Near the Polish border, not far from Kaliningrad on the left bank of the Nemunas, in an area covered by plains and the valleys of the Šešupė, Rausvė and Širvinta Rivers, where high hills cluster and green forests loom in Vištytis Regional Park, the Sudovians – a Baltic people – have resided since ancient times. Historical sources mention this fact very early on – 800 years before the name of Lithuania was first mentioned in 1009. Once a land sapped by the Teutonic Knights, it is now an extremely interesting region rich in cultural events that gave Lithuania the country’s literary language.
Sudovians are often made fun of for being frugal, but they deny it themselves. They would even be insulted to be called stingy. Living on broad plains and fertile lands, the Sudovians cherish nature’s riches, just as they do the literary Lithuanian language. The halls of the rich, ornate manors that have survived here preserve the history and legends of Sudovia. On long winter nights, Sudovians still construct impressive hanging straw gardens, carve wood, make elaborate paper cuts, and weave sashes, but they also work on contemporary art projects that are making a name for this region worldwide.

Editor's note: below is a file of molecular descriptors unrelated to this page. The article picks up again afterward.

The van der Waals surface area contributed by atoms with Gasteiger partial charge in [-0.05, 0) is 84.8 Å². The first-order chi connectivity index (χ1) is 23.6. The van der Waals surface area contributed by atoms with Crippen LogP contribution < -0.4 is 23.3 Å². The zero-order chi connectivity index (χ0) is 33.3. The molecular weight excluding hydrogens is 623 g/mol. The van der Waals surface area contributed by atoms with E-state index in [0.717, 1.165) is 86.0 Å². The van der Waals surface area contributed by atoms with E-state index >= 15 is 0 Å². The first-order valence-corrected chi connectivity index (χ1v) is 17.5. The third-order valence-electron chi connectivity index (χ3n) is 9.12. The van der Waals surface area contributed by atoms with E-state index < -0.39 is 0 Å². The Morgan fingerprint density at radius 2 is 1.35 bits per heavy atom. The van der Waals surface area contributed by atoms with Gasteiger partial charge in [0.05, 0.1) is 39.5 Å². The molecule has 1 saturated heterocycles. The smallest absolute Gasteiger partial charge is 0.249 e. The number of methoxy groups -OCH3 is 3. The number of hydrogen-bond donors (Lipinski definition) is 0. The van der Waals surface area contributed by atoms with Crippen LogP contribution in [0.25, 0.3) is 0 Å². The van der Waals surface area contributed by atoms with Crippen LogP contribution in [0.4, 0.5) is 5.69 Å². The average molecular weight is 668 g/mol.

Sudovians have always had bountiful tables. Even if they are called stingy, if they have a guest, they will always pull out the white tablecloth and load the table with goodies. First they treat you to home-made skilandis. Made according to an ancient recipe that is handed down from generation to generation, this matured sausage is cold-smoked and tastes best with black bread fresh from the oven. Even potatoes can become a source of inspiration for Sudovians, who love to make didžkukuliai – dumplings from grated potatoes and stuffed with curd cheese, ground meat or mushrooms. To make the kids happy, they might also boil up some šaltanosiai (“cold noses”), which are little dumplings with blueberry filling, or švilpikai (“whistlers”), which are small potato dumplings, and serve them with butter and cream sauce. During the potato harvest, Sudovians can’t imagine a table without kugelis, a grated potato casserole, or vėdarai, which is pig intestine stuffed with grated potatoes. “Unexpected” is putting it mildly, right? But experiencing the taste and then telling everyone about your courage is worth it.
First – visit the manors of Sudovia. There are more of them in this region than in the other regions of Lithuania. Restored and revived, they are now important and interesting centres of culture and art that are filled with surprising discoveries and unique architecture and host concerts, tastings, and educational programme. Pieces worthy of London and New York await lovers of contemporary art in the Sudovian capital of Marijampolė. They are made by artists who attend MaLonNy (Marijampolė – London – New York): The Migration of Ideas, an art symposium that is held every year.